1. What is the context within Nedbank when Ingrid Johnson arrives at Business Banking in 2005?
1) At that point, 11 years after Apartheid's end, both Nedbank and South Africa in geneal were immersed in a period of significant change. In 2002 Nedbank decided to merged with another South African bank (BOA) to improve its retail operations but they did it in the wrong moment (low confidence within financial marketplace). Troubles financing the acquisition and several ill-advised bets in the market caused Nedbank's market value to plummet, proving that the operation had definitely been a severe financial blunder for the company, leading to the ouster of the bank's senior leadership. As a result of this failure, the Nedbank's CEO was replaced in 2003 by T. Boardman, the previous BOA's CEO. Then he began a deep internal restructuring program to address tensions that had led to the merger with BOE. Among other steps, he decided to hire a consulting firm (McKinsey & Company) to enhance the productivity of the BB unit as well to assist it in the merger process. This consultancy drew up a report where recommended accomplishing profound changes in core issues such as performance and accountability culture or equality policy (this section was at that point the most white male-dominated in Nedbank). According to them, there were 4 chief peformance gaps:
BB'S market share had dropped 3%
high credit losses
plummeting of customer satisfaction to 4th position
Nevertheless, despite these warnings the status quo has scarcely ever changed by the time Johnson arrived at BB in 2005. Quite the contrary, most McKinnsey recommendations about empowering staff, streamlining processes, or tailoring relationships were still pending to be addressed clients needs within this division of concern.
2. What are Ingrid Johnson's main change management challenges when she arrives at Business Banking in 2005?
At that point, two diferent organizational cultures came into confrontation within the BB division as a result of the mentioned merger with BOE. But besides that, there was a general climate in which predominated ageism and genderism, with only three black people holding senior management positions. The division was organized on the basis of two functional silos, sales and credit, which operated “as if they were on different planets”, managed centrally from the Johannesburg corporate office. According to several executives' personal testimonies “a culture of ‘blame and shame’ had been built” in which the sales function was the dominant silo and where area and regional sales managers “acted like demi-gods”, demonstrating extremely weak accountability too. Given such a scenario, Johnson, after having several meetings1 and reviewing, along with her chief strategist, Andrew Watt, all of the strategic work and business plans for the organization, she uncovered a number of critical points:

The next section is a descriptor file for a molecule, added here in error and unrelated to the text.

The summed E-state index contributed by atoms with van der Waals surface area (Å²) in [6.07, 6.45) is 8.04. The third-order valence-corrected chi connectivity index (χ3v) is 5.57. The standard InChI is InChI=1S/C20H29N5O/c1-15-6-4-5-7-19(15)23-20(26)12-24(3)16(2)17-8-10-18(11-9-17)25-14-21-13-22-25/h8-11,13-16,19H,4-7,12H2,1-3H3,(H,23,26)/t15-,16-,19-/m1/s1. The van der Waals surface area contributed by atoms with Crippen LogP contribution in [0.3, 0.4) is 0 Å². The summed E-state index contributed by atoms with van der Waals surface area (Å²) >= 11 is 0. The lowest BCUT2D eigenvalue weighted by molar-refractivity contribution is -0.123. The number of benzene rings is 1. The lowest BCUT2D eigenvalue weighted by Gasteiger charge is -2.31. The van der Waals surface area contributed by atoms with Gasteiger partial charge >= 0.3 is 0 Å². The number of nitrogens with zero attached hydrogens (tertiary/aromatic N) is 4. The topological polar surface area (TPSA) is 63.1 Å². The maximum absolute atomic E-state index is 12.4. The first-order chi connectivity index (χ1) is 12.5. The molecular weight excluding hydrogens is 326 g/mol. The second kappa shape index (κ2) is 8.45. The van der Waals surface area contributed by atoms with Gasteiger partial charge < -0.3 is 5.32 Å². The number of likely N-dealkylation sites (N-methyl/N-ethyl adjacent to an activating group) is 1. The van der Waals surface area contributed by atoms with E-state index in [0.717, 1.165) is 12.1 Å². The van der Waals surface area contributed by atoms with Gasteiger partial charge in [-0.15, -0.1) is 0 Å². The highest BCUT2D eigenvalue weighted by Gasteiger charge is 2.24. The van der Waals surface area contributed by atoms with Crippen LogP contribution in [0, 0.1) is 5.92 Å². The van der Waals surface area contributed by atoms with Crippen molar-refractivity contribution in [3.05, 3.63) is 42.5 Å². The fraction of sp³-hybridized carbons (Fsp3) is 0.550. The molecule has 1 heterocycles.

• the bureaucracy was complex
• delivery was slow and poor
• accountability was, by and large, absent
• existence of a culture of “shaming and blaming”
• Superficial alignment between strategy, structure, skills, performance, and remuneration.
1With the outgoing managing director, the ExCo team and with individual ExCo members.
More particularly, one critical problem to address was, according to her, the serious lack of highperformance culture. In order to solve it she, along with Graham Dempster (managing director of Nedbank’s Corporate Cluster), decided to initiate a strategic renewal with an aim to introduce a new corporate culture and vision. In order to achieve this ambitious goal she needed to put into practice a global plan that would involve the destruction of the siloed, functional organization through a radical overhaul of the entire BB division; this would include: •
Culture and aspirations
Improve the black representation in BB’s senior management ranks...
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